The effects of that massive digitization effort are not nearly as visible as the snow piling up outside, but the impact of making those records more available will last a lot longer than this snowfall. One interesting part of this phenomena is that so few people are even aware that it is happening, even among the more active genealogists.

Every week, FamilySearch sends out an updated list of the newly added or indexed records. You can see the newest list in the Historical Record Collections by clicking on the link to Browse all Published Collections and then by clicking on the link in the words at the top of the "Last Updated" column. Here is a screenshot showing the latest updates from the date of this post.

The interesting thing about this list is that many of these digital records have been available for some time through the Catalog. They take a while to show up in the Historical Record Collections.

The Indexing of these records is ongoing. They have been indexing records using volunteers now for 10 years as is shown by this news release from today.

Those numbers appear to be cumulative totals. The records that are identified with the label "Browse Images" in the Historical Record Collections are waiting to be indexed. The entries with numbers mean at least some of the records have been indexed but not necessarily all of the records in the collections. If you want to check to see how many of the records have been indexed, you click on the name of the collection and compare the total number of records to the number on the list of the indexed records. For example, the Sweden, Västmanland Church Records, 1538-1901; index 1622-1860 records currently show 43,976 records, but the total number of records is actually shown after clicking on the name of the collection.

The number of records in this collection is 480,952 and the difference is the number of un-indexed records.

Watching these numbers change is not quite as interesting as the weather, but it does have more of an impact on my own research than the weather usually does.

Sunday, November 27, 2016

Listen and Watch December Webinars Live

We have shortened schedule for December at the Brigham Young University Family History Library. I thought it would be a good idea to mention that these webinars are broadcast live through Adobe Connect. You can go to the schedule at this link:

You can tune into the live webinar at the time on the date indicated by clicking on the name of the webinar. The advantage of listing and watching live is that you can ask questions or make comments through the "Chat Room" which is really nothing more than a place to type.

Of course, if you miss the live version, you can see the recorded webinars either on the BYU Family History Library webinar page or on the BYU Family History Library YouTube Channel.

We now have over 200 videos on the BYU Family History Library YouTube Channel and there are still more to come. We will be back on our full schedule of videos in January. If you have a suggestion for a video add a comment to this post and we will consider the suggestion.

Saturday, November 26, 2016

A Strategy for Helping Those New to Family History

Engendering newly hatched genealogists or family historians seem to be the objective of many of the more prominent programs and advertising campaigns from some of the larger online genealogy websites, especially The challenge is how to move these "fledglings" from their status in the nest to fully functional researchers who can make a real contribution to our collective and collaborative Family Tree. The overriding fear of the promoters seems to be that some of these fledglings will either starve or be pushed out of the nest. So what is our collective strategy for helping those new to family history? More importantly, what do we need to do to recruit more people, especially those who presently show no interest at all or are antagonistic to the whole idea of discovering our ancestors?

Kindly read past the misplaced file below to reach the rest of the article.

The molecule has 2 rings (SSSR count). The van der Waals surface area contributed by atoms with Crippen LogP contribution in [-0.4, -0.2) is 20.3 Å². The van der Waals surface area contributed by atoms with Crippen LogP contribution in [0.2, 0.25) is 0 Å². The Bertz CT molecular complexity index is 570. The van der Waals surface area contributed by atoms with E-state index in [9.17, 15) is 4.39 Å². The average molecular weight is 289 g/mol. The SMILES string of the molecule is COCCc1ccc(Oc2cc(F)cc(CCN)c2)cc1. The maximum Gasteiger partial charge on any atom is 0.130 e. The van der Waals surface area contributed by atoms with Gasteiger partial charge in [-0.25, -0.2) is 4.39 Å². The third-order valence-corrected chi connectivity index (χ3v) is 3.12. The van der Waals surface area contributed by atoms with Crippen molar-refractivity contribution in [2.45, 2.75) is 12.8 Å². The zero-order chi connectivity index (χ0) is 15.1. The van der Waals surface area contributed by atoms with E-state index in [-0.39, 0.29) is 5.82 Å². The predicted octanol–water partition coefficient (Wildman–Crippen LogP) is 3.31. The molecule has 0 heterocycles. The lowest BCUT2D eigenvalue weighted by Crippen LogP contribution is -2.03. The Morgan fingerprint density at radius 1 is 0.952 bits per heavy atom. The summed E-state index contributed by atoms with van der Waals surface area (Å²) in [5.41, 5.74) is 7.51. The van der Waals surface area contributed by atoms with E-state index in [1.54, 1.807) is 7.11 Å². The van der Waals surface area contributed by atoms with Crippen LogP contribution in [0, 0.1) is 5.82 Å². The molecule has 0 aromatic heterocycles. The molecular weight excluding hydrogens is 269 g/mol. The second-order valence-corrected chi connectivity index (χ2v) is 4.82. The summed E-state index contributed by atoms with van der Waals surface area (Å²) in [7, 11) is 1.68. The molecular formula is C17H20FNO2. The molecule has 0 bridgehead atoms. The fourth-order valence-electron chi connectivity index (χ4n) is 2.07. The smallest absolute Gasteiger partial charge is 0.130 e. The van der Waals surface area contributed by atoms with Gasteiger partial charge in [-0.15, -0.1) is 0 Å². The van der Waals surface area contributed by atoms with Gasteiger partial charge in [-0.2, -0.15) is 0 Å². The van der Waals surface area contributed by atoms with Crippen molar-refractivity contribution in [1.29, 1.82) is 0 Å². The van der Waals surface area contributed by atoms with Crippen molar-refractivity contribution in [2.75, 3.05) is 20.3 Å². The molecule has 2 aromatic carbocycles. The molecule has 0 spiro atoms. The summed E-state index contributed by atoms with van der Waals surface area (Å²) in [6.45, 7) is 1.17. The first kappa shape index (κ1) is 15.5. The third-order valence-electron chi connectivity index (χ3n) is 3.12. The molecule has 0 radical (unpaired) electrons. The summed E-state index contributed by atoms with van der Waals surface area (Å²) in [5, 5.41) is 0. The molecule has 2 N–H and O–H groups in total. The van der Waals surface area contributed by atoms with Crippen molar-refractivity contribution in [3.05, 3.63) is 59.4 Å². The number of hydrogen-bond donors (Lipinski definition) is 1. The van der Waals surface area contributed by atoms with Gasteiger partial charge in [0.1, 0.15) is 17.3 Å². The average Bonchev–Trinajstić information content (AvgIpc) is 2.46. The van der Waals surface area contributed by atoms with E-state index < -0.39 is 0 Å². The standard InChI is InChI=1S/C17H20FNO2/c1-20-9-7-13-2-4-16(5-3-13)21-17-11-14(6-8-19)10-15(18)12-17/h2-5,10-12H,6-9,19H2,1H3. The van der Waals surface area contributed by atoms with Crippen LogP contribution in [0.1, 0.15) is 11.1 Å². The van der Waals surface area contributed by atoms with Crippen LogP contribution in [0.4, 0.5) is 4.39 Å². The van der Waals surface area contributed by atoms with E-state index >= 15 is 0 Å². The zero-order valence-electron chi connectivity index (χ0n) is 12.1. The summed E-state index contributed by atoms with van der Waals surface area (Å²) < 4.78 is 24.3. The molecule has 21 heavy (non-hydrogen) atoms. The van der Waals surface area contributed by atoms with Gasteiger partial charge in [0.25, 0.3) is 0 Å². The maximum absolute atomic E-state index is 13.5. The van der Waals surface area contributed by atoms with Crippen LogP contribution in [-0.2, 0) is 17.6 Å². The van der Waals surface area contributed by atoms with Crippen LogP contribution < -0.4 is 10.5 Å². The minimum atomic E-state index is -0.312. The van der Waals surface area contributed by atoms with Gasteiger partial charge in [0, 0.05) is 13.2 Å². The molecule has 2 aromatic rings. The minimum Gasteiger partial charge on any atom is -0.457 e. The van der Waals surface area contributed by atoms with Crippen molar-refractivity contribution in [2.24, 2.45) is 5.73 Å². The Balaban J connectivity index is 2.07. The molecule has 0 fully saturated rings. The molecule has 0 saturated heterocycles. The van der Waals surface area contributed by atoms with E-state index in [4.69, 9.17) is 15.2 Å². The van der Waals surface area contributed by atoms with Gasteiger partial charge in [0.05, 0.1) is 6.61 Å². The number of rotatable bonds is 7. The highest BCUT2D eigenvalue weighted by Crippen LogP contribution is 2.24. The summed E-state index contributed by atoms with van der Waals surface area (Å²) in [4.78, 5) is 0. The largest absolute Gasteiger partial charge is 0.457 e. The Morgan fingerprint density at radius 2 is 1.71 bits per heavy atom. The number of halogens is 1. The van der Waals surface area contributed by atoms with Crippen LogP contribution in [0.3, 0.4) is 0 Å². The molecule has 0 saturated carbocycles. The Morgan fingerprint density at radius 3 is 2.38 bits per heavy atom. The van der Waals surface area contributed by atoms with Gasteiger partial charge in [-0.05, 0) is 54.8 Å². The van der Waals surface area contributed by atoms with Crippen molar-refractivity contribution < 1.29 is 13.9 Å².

Over the years, it is my experience that classes and formal instruction are effective only after people have both a desire and an interest in doing family history research. Sitting through a class, especially when you have no real desire to be there, is largely a negative experience. So holding classes are no the solution to attracting new adherents. I am also of the opinion that sugar-coating the process of doing genealogical research is also not the solution.

When I decided to get a Masters Degree in Linguistics, I did not make my choice of study based on my idea that doing linguistics would be "fun" or "easy." I was attracted by the challenge and my own interest in languages. My interest was what motivated me to take my first linguistics class.

Most members of The Church of Jesus Christ of Latter-day Saints have heard something about "searching for their ancestors" or doing their genealogy. But this does not mean that they understand either the importance of the work or anything about the process of finding the names of their ancestors to take to the Temple. From my own experience, this is best accomplished by having a dedicated mentor (Family History Consultant) sit down one-on-one and help each member individually through the process. This interaction where the mentor/Family History Consultant has spiritually prepared to teach and has previously reviewed the member's portion of the Family Tree for some Temple opportunities is not only the most effective way to attract new adherents but is, in my opinion, the only effective was to increase participation.

Those wards and stakes where the leaders realize the importance of having a one-on-one experience with each member are the ones that are advancing most rapidly in increasing the members' participation in family history work.